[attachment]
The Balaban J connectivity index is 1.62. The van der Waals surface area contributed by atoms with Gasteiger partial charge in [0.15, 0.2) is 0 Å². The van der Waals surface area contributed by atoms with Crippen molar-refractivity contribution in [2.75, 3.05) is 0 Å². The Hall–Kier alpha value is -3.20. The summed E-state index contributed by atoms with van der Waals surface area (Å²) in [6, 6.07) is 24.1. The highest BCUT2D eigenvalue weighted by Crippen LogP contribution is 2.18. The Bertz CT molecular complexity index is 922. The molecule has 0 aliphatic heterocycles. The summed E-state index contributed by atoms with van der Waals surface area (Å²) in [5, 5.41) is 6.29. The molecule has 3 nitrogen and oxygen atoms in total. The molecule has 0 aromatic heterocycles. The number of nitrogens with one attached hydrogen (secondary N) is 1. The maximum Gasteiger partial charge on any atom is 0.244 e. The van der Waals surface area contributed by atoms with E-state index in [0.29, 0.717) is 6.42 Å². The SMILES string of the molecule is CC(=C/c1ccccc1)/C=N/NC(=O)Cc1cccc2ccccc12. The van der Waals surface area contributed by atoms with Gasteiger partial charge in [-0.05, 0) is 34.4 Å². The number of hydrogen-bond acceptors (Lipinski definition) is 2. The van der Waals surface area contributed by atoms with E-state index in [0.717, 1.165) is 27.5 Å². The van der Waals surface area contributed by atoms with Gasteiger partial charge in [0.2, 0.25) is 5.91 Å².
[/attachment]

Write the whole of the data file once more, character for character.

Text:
The Balaban J connectivity index is 1.62. The van der Waals surface area contributed by atoms with Gasteiger partial charge in [0.15, 0.2) is 0 Å². The van der Waals surface area contributed by atoms with Crippen molar-refractivity contribution in [2.75, 3.05) is 0 Å². The Hall–Kier alpha value is -3.20. The summed E-state index contributed by atoms with van der Waals surface area (Å²) in [6, 6.07) is 24.1. The highest BCUT2D eigenvalue weighted by Crippen LogP contribution is 2.18. The Bertz CT molecular complexity index is 922. The molecule has 0 aliphatic heterocycles. The summed E-state index contributed by atoms with van der Waals surface area (Å²) in [5, 5.41) is 6.29. The molecule has 3 nitrogen and oxygen atoms in total. The molecule has 0 aromatic heterocycles. The number of nitrogens with one attached hydrogen (secondary N) is 1. The maximum Gasteiger partial charge on any atom is 0.244 e. The van der Waals surface area contributed by atoms with E-state index in [0.29, 0.717) is 6.42 Å². The SMILES string of the molecule is CC(=C/c1ccccc1)/C=N/NC(=O)Cc1cccc2ccccc12. The van der Waals surface area contributed by atoms with Gasteiger partial charge in [-0.05, 0) is 34.4 Å². The number of hydrogen-bond acceptors (Lipinski definition) is 2. The van der Waals surface area contributed by atoms with E-state index in [0.717, 1.165) is 27.5 Å². The van der Waals surface area contributed by atoms with Gasteiger partial charge in [0.2, 0.25) is 5.91 Å².